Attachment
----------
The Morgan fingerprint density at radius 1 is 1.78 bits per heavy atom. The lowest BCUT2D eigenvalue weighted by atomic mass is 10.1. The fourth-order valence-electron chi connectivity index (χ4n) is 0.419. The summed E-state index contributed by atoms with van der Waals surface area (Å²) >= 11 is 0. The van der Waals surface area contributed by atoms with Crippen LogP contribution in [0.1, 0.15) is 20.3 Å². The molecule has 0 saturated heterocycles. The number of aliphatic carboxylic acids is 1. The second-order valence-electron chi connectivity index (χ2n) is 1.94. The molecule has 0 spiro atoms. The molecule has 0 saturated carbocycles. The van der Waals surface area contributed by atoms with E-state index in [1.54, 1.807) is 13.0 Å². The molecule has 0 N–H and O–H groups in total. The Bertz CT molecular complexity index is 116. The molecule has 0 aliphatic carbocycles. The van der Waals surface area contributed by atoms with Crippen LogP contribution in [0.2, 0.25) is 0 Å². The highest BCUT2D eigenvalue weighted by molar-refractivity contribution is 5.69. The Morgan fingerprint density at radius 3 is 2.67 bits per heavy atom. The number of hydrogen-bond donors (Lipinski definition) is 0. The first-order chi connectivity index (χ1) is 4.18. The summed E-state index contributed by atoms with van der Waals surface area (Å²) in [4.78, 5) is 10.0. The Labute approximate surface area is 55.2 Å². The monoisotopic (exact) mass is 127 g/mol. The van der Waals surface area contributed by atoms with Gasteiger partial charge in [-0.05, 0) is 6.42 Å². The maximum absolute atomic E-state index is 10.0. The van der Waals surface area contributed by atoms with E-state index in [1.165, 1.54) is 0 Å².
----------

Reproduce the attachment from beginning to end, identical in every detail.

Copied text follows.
The Morgan fingerprint density at radius 1 is 1.78 bits per heavy atom. The lowest BCUT2D eigenvalue weighted by atomic mass is 10.1. The fourth-order valence-electron chi connectivity index (χ4n) is 0.419. The summed E-state index contributed by atoms with van der Waals surface area (Å²) >= 11 is 0. The van der Waals surface area contributed by atoms with Crippen LogP contribution in [0.1, 0.15) is 20.3 Å². The molecule has 0 saturated heterocycles. The number of aliphatic carboxylic acids is 1. The second-order valence-electron chi connectivity index (χ2n) is 1.94. The molecule has 0 spiro atoms. The molecule has 0 saturated carbocycles. The van der Waals surface area contributed by atoms with E-state index in [1.54, 1.807) is 13.0 Å². The molecule has 0 N–H and O–H groups in total. The Bertz CT molecular complexity index is 116. The molecule has 0 aliphatic carbocycles. The van der Waals surface area contributed by atoms with Crippen LogP contribution in [0.2, 0.25) is 0 Å². The highest BCUT2D eigenvalue weighted by molar-refractivity contribution is 5.69. The Morgan fingerprint density at radius 3 is 2.67 bits per heavy atom. The number of hydrogen-bond donors (Lipinski definition) is 0. The first-order chi connectivity index (χ1) is 4.18. The summed E-state index contributed by atoms with van der Waals surface area (Å²) in [4.78, 5) is 10.0. The Labute approximate surface area is 55.2 Å². The monoisotopic (exact) mass is 127 g/mol. The van der Waals surface area contributed by atoms with Gasteiger partial charge in [-0.05, 0) is 6.42 Å². The maximum absolute atomic E-state index is 10.0. The van der Waals surface area contributed by atoms with E-state index in [1.165, 1.54) is 0 Å².